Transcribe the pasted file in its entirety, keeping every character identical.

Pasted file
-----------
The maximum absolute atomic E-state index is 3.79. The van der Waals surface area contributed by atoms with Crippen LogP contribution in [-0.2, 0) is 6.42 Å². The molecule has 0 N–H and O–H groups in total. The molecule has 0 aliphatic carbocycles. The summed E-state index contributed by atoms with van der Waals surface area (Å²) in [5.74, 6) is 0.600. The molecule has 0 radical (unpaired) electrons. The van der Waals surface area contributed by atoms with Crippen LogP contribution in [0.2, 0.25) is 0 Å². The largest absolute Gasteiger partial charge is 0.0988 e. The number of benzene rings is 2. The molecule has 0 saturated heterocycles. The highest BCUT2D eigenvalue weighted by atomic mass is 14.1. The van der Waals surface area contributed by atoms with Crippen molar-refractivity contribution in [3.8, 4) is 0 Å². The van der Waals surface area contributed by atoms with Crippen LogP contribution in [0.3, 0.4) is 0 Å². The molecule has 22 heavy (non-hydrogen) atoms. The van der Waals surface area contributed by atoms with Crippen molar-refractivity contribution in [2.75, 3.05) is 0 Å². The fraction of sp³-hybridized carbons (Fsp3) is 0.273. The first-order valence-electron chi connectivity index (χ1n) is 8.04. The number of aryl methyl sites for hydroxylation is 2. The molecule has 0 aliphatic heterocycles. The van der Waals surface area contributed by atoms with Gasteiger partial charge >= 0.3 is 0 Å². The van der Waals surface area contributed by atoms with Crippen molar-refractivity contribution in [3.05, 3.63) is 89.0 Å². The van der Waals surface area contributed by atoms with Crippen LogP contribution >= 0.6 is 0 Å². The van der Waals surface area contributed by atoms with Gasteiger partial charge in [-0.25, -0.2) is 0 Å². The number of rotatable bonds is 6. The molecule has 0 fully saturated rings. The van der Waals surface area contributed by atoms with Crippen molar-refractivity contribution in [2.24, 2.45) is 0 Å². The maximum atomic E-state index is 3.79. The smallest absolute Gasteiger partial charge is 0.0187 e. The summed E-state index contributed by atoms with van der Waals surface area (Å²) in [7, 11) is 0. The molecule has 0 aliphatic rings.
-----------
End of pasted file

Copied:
The maximum absolute atomic E-state index is 3.79. The van der Waals surface area contributed by atoms with Crippen LogP contribution in [-0.2, 0) is 6.42 Å². The molecule has 0 N–H and O–H groups in total. The molecule has 0 aliphatic carbocycles. The summed E-state index contributed by atoms with van der Waals surface area (Å²) in [5.74, 6) is 0.600. The molecule has 0 radical (unpaired) electrons. The van der Waals surface area contributed by atoms with Crippen LogP contribution in [0.2, 0.25) is 0 Å². The largest absolute Gasteiger partial charge is 0.0988 e. The number of benzene rings is 2. The molecule has 0 saturated heterocycles. The highest BCUT2D eigenvalue weighted by atomic mass is 14.1. The van der Waals surface area contributed by atoms with Crippen molar-refractivity contribution in [3.8, 4) is 0 Å². The van der Waals surface area contributed by atoms with Crippen LogP contribution in [0.3, 0.4) is 0 Å². The molecule has 22 heavy (non-hydrogen) atoms. The van der Waals surface area contributed by atoms with Crippen molar-refractivity contribution in [2.75, 3.05) is 0 Å². The fraction of sp³-hybridized carbons (Fsp3) is 0.273. The first-order valence-electron chi connectivity index (χ1n) is 8.04. The number of aryl methyl sites for hydroxylation is 2. The molecule has 0 aliphatic heterocycles. The van der Waals surface area contributed by atoms with Gasteiger partial charge >= 0.3 is 0 Å². The van der Waals surface area contributed by atoms with Crippen molar-refractivity contribution in [3.05, 3.63) is 89.0 Å². The van der Waals surface area contributed by atoms with Crippen LogP contribution >= 0.6 is 0 Å². The van der Waals surface area contributed by atoms with Gasteiger partial charge in [-0.25, -0.2) is 0 Å². The number of rotatable bonds is 6. The molecule has 0 fully saturated rings. The van der Waals surface area contributed by atoms with Crippen molar-refractivity contribution in [2.24, 2.45) is 0 Å². The maximum atomic E-state index is 3.79. The smallest absolute Gasteiger partial charge is 0.0187 e. The summed E-state index contributed by atoms with van der Waals surface area (Å²) in [7, 11) is 0. The molecule has 0 aliphatic rings.